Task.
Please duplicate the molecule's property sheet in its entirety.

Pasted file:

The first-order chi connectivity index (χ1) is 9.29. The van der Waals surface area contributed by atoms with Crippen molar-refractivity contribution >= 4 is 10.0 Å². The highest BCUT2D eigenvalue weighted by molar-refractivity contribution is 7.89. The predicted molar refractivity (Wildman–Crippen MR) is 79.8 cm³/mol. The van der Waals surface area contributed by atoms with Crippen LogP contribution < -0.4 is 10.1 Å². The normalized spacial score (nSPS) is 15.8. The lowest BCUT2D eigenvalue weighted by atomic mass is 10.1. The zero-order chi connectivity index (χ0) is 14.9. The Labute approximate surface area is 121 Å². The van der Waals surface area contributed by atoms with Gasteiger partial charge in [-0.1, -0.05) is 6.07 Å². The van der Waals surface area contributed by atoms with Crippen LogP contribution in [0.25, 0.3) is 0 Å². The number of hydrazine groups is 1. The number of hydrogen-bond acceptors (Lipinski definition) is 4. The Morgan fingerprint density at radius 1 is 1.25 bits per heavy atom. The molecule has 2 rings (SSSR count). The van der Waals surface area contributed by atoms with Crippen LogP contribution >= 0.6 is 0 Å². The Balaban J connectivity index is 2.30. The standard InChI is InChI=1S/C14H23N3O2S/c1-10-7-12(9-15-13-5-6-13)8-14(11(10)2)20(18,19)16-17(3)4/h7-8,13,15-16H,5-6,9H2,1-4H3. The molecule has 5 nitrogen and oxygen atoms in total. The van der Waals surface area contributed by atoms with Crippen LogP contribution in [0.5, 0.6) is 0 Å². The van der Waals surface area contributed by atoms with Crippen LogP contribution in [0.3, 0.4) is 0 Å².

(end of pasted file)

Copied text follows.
The first-order chi connectivity index (χ1) is 9.29. The van der Waals surface area contributed by atoms with Crippen molar-refractivity contribution >= 4 is 10.0 Å². The highest BCUT2D eigenvalue weighted by molar-refractivity contribution is 7.89. The predicted molar refractivity (Wildman–Crippen MR) is 79.8 cm³/mol. The van der Waals surface area contributed by atoms with Crippen LogP contribution < -0.4 is 10.1 Å². The normalized spacial score (nSPS) is 15.8. The lowest BCUT2D eigenvalue weighted by atomic mass is 10.1. The zero-order chi connectivity index (χ0) is 14.9. The Labute approximate surface area is 121 Å². The van der Waals surface area contributed by atoms with Gasteiger partial charge in [-0.1, -0.05) is 6.07 Å². The van der Waals surface area contributed by atoms with Crippen LogP contribution in [0.25, 0.3) is 0 Å². The number of hydrazine groups is 1. The number of hydrogen-bond acceptors (Lipinski definition) is 4. The Morgan fingerprint density at radius 1 is 1.25 bits per heavy atom. The molecule has 2 rings (SSSR count). The van der Waals surface area contributed by atoms with Crippen LogP contribution >= 0.6 is 0 Å². The Balaban J connectivity index is 2.30. The standard InChI is InChI=1S/C14H23N3O2S/c1-10-7-12(9-15-13-5-6-13)8-14(11(10)2)20(18,19)16-17(3)4/h7-8,13,15-16H,5-6,9H2,1-4H3. The molecule has 5 nitrogen and oxygen atoms in total. The van der Waals surface area contributed by atoms with Crippen LogP contribution in [0.5, 0.6) is 0 Å². The van der Waals surface area contributed by atoms with Crippen LogP contribution in [0.3, 0.4) is 0 Å².